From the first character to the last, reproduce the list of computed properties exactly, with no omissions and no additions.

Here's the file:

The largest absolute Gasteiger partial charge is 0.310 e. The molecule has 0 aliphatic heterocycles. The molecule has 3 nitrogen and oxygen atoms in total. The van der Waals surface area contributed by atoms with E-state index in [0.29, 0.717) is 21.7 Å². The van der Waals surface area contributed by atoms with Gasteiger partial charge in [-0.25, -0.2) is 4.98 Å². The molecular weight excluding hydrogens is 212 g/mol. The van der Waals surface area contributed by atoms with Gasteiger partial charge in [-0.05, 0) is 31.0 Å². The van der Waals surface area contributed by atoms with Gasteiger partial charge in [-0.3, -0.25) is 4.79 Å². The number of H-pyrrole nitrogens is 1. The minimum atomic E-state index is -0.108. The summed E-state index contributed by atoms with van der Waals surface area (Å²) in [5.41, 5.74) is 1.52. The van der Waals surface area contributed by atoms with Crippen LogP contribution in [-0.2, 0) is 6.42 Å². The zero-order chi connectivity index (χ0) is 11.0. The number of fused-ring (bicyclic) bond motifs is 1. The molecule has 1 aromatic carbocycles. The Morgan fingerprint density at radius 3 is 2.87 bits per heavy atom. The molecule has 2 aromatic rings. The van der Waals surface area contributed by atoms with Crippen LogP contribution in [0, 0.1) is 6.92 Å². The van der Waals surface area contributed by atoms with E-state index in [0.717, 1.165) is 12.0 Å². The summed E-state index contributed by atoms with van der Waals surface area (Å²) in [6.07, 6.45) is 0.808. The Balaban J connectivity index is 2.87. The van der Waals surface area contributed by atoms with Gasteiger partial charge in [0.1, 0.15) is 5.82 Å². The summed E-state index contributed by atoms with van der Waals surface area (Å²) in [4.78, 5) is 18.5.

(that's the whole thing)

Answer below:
The largest absolute Gasteiger partial charge is 0.310 e. The molecule has 0 aliphatic heterocycles. The molecule has 3 nitrogen and oxygen atoms in total. The van der Waals surface area contributed by atoms with E-state index in [0.29, 0.717) is 21.7 Å². The van der Waals surface area contributed by atoms with Gasteiger partial charge in [-0.25, -0.2) is 4.98 Å². The molecular weight excluding hydrogens is 212 g/mol. The van der Waals surface area contributed by atoms with Gasteiger partial charge in [-0.05, 0) is 31.0 Å². The van der Waals surface area contributed by atoms with Gasteiger partial charge in [-0.3, -0.25) is 4.79 Å². The number of H-pyrrole nitrogens is 1. The minimum atomic E-state index is -0.108. The summed E-state index contributed by atoms with van der Waals surface area (Å²) in [5.41, 5.74) is 1.52. The van der Waals surface area contributed by atoms with Crippen LogP contribution in [-0.2, 0) is 6.42 Å². The zero-order chi connectivity index (χ0) is 11.0. The number of fused-ring (bicyclic) bond motifs is 1. The molecule has 1 aromatic carbocycles. The Morgan fingerprint density at radius 3 is 2.87 bits per heavy atom. The molecule has 2 aromatic rings. The van der Waals surface area contributed by atoms with Crippen LogP contribution in [0, 0.1) is 6.92 Å². The van der Waals surface area contributed by atoms with E-state index in [0.717, 1.165) is 12.0 Å². The summed E-state index contributed by atoms with van der Waals surface area (Å²) in [6.07, 6.45) is 0.808. The Balaban J connectivity index is 2.87. The van der Waals surface area contributed by atoms with Gasteiger partial charge in [0.1, 0.15) is 5.82 Å². The summed E-state index contributed by atoms with van der Waals surface area (Å²) in [4.78, 5) is 18.5.